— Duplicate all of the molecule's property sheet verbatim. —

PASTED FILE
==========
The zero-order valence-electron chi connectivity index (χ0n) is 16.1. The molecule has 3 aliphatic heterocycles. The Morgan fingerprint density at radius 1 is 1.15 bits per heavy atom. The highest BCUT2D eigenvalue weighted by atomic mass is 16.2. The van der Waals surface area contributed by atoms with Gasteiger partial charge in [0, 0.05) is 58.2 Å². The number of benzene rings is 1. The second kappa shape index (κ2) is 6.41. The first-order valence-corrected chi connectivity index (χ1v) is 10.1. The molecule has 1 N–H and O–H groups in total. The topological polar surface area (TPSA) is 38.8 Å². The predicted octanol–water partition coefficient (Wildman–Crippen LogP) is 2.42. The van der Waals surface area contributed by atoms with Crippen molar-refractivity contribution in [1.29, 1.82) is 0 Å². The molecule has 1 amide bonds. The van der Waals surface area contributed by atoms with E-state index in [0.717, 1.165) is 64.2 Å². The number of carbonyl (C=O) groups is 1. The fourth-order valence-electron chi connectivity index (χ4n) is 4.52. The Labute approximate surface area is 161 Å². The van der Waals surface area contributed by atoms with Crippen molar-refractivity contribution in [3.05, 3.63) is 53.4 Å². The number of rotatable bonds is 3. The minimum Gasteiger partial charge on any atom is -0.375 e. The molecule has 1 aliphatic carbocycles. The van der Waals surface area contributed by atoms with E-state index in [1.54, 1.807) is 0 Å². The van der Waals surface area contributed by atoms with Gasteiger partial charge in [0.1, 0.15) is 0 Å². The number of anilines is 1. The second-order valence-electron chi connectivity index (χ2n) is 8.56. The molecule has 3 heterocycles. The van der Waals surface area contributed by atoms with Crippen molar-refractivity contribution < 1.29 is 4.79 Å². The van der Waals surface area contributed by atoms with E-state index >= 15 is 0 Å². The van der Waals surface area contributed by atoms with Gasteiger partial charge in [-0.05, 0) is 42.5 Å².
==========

The zero-order valence-electron chi connectivity index (χ0n) is 16.1. The molecule has 3 aliphatic heterocycles. The Morgan fingerprint density at radius 1 is 1.15 bits per heavy atom. The highest BCUT2D eigenvalue weighted by atomic mass is 16.2. The van der Waals surface area contributed by atoms with Gasteiger partial charge in [0, 0.05) is 58.2 Å². The number of benzene rings is 1. The second kappa shape index (κ2) is 6.41. The first-order valence-corrected chi connectivity index (χ1v) is 10.1. The molecule has 1 N–H and O–H groups in total. The topological polar surface area (TPSA) is 38.8 Å². The predicted octanol–water partition coefficient (Wildman–Crippen LogP) is 2.42. The van der Waals surface area contributed by atoms with Crippen molar-refractivity contribution in [1.29, 1.82) is 0 Å². The molecule has 1 amide bonds. The van der Waals surface area contributed by atoms with E-state index in [0.717, 1.165) is 64.2 Å². The number of carbonyl (C=O) groups is 1. The fourth-order valence-electron chi connectivity index (χ4n) is 4.52. The Labute approximate surface area is 161 Å². The van der Waals surface area contributed by atoms with Crippen molar-refractivity contribution in [3.05, 3.63) is 53.4 Å². The number of rotatable bonds is 3. The minimum Gasteiger partial charge on any atom is -0.375 e. The molecule has 1 aliphatic carbocycles. The van der Waals surface area contributed by atoms with E-state index in [1.54, 1.807) is 0 Å². The van der Waals surface area contributed by atoms with Gasteiger partial charge in [0.1, 0.15) is 0 Å². The number of anilines is 1. The second-order valence-electron chi connectivity index (χ2n) is 8.56. The molecule has 3 heterocycles. The van der Waals surface area contributed by atoms with Crippen molar-refractivity contribution < 1.29 is 4.79 Å². The van der Waals surface area contributed by atoms with E-state index >= 15 is 0 Å². The van der Waals surface area contributed by atoms with Gasteiger partial charge in [-0.05, 0) is 42.5 Å².